“Through its exciting public art program, the Madison Square Park Conservancy invites visitors to engage with this neighborhood in dynamic new ways,” said Cultural Affairs Commissioner Kate D. Levin. “Orly Genger’s vibrant installation is another wonderful example of our City’s commitment to hosting extraordinary artists and transforming public spaces into platforms for ‘once in a lifetime’ experiences.”

“Thanks to the City’s partnership with the Madison Square Park Conservancy, the Park has emerged as a flourishing urban oasis,” said Veronica M. White, Commissioner of New York City’s Department of Parks & Recreation. “Each year, the Park hosts innovative and eye-catching public art exhibits that engage the eyes and minds of our visitors. We are delighted to welcome Red, Yellow and Blue by Orly Genger, continuing the tradition of free, contemporary art here in Madison Square Park.”

President of the Madison Square Park Conservancy, Debbie Landau comments: “After ten amazing years, Mad. Sq. Art has entered a new phase of programming with our first-ever touring commission. Orly Genger’s Red, Yellow and Blue is very dear to us as the piece, while site-specific, does not begin and end with us here in the Flatiron district. This October, the installation will travel up the eastern seaboard, touching base with locations from which its materials are supplied, and be on view at the deCordova Sculpture Park and Museum where it will be reimaged and reshaped to reflect deCordova’s own distinct environment. We are thrilled to have commissioned a new work by Orly and are delighted that Red, Yellow and Blue will be seen by new audiences as it travels.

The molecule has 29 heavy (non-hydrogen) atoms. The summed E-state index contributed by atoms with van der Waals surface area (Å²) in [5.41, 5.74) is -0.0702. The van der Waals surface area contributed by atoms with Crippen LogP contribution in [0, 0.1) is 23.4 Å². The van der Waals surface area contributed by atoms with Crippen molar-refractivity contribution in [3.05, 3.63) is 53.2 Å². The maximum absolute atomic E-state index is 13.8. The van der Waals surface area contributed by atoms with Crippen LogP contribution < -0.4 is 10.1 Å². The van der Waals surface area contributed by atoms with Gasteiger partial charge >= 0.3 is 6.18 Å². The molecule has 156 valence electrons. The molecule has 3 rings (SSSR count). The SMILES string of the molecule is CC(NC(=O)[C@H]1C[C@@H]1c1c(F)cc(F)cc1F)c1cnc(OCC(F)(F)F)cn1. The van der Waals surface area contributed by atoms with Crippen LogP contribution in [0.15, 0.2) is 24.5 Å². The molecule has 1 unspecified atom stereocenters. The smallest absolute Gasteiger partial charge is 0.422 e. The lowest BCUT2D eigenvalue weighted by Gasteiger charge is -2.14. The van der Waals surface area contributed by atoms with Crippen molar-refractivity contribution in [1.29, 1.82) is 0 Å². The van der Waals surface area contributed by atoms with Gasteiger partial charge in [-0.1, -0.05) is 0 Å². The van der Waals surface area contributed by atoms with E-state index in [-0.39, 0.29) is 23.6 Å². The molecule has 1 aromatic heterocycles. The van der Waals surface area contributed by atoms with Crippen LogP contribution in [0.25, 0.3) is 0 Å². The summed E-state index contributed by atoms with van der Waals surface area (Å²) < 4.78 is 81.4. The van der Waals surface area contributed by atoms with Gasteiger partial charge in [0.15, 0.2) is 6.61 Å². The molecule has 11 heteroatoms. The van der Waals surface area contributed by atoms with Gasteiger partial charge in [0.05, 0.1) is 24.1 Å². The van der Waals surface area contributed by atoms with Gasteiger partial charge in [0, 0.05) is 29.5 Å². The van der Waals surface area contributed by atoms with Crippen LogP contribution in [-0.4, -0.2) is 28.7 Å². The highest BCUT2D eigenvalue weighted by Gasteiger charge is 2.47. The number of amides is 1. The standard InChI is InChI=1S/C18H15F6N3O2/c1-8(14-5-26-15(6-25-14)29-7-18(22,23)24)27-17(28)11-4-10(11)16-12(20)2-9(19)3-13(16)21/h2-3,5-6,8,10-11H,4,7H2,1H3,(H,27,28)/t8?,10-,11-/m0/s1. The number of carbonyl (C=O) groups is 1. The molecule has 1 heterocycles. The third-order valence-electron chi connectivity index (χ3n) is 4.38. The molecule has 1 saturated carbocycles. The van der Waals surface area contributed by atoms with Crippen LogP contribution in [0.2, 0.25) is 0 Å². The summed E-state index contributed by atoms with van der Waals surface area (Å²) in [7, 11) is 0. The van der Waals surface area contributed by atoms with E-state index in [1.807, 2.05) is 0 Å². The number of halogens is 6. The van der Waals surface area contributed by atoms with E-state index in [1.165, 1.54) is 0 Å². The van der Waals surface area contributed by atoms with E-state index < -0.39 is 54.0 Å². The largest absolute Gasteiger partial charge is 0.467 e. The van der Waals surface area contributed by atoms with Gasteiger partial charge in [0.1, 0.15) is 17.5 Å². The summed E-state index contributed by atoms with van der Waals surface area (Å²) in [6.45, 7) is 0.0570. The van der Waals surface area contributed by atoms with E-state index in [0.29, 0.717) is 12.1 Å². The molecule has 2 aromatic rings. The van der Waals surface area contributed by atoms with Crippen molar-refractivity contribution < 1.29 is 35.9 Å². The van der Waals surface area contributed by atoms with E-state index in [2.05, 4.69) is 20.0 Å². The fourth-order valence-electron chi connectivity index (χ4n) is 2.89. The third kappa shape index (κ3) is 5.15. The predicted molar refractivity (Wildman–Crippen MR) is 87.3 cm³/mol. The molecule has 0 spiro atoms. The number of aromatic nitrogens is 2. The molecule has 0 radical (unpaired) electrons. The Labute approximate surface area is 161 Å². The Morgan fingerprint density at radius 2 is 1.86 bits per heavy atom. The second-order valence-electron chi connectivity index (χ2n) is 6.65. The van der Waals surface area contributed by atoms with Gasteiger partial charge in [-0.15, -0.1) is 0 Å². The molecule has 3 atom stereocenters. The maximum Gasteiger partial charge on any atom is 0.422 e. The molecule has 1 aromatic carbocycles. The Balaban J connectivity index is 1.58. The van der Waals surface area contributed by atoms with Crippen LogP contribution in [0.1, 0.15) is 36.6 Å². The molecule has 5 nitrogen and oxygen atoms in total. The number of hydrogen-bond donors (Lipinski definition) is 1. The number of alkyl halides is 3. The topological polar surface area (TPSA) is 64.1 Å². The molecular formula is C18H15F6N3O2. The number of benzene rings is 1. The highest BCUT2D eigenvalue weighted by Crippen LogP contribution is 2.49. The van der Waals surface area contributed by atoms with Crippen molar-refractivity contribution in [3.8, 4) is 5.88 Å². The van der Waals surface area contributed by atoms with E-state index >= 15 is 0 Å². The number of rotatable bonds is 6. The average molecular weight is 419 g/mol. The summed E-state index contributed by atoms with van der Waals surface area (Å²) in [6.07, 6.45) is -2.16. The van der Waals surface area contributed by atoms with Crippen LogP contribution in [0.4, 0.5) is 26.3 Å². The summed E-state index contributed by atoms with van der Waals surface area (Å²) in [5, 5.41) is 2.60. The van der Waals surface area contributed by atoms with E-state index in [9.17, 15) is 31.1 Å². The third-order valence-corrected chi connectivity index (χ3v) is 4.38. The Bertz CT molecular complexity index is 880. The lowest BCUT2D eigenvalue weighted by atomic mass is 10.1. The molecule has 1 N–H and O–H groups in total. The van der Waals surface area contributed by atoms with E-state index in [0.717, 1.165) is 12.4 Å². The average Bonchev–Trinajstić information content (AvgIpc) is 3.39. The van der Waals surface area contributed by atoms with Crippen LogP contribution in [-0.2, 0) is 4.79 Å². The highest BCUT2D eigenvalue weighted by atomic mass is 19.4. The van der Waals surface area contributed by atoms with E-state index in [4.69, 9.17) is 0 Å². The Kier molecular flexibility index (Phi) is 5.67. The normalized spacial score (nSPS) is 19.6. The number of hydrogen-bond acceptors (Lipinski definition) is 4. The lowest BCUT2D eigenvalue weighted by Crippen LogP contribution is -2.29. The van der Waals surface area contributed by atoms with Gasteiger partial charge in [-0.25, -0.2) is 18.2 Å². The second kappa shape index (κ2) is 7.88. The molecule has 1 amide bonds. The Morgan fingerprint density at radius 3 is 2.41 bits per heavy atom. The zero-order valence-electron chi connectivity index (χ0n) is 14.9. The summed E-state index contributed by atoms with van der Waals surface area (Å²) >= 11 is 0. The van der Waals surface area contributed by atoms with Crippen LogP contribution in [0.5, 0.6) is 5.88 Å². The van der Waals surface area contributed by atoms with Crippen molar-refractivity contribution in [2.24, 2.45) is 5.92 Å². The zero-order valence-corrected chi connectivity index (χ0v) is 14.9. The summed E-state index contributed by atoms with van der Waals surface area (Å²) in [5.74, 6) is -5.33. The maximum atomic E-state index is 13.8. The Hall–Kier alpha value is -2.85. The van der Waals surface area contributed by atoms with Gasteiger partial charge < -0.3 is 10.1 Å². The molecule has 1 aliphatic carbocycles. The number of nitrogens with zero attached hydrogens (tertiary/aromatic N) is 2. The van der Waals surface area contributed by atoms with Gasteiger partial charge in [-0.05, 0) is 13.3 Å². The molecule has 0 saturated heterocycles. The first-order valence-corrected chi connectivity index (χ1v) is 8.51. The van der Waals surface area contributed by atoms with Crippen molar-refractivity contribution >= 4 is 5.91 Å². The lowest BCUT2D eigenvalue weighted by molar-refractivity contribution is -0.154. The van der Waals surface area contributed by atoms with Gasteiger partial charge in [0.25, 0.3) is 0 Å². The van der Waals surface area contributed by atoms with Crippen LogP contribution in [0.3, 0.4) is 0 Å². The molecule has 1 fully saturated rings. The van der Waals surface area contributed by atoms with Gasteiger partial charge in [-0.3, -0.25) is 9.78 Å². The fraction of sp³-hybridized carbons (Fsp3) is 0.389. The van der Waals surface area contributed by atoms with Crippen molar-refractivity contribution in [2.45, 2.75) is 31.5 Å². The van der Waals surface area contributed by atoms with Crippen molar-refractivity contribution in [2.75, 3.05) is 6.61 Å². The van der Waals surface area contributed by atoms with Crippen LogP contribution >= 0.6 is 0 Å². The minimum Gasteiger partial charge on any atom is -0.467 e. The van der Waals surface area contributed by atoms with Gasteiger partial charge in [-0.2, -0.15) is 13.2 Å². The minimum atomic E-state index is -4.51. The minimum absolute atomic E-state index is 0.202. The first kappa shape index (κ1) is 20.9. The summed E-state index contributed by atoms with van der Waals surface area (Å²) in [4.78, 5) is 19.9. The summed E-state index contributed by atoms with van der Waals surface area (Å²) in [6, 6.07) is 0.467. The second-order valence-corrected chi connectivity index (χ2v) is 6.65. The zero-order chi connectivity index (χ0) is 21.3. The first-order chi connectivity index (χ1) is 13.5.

The installation in Madison Square Park coincides with an exhibition of the artist’s work, Iron Maiden, on view at the Larissa Goldston Gallery in New York through June 22, 2013.

Orly Genger (b. 1979) lives in New York City and works in Brooklyn. She received her B.A. from Brown University in 2001, and attended The School of the Art Institute of Chicago in 2002. She has served as a guest lecturer/visiting artist at MassArt, Museum of Arts and Design, Ohio State University, Museum of Contemporary Art Denver, Indianapolis Museum of Art, Cranbrook Academy of Art, and the Aldrich Contemporary Art Museum, among others.

Genger’s recent solo exhibitions include Big Open Empty (2011), Larissa Goldston Gallery (New York) and Whole (2008), Indianapolis Museum of Art (Indiana). Selected group exhibitions include Sentimental Education (2011), Gavlak Gallery (Palm Beach, FL); MATERIAL WORLD: Sculpture to Environment (2010), Massachusetts Museum of Contemporary Art (North Adams, MA); and Energy Effects: Art and Artifacts from the Landscape of Glorious Excess (2010), Museum of Contemporary Art (Denver, CO). Genger’s work has been featured in collections in several museums, including the Museum of Modern Art, Whitney Museum of American Art, Hood Museum of Art, and Indianapolis Museum of Art. She is also the recipient of the Rappaport Prize, founded by the Phyllis & Jerome Lyle Rappaport Foundation to support the Foundation's mission of promoting leadership in public policy, medical research, and art.

Orly Genger is represented by Larissa Goldston Gallery, New York.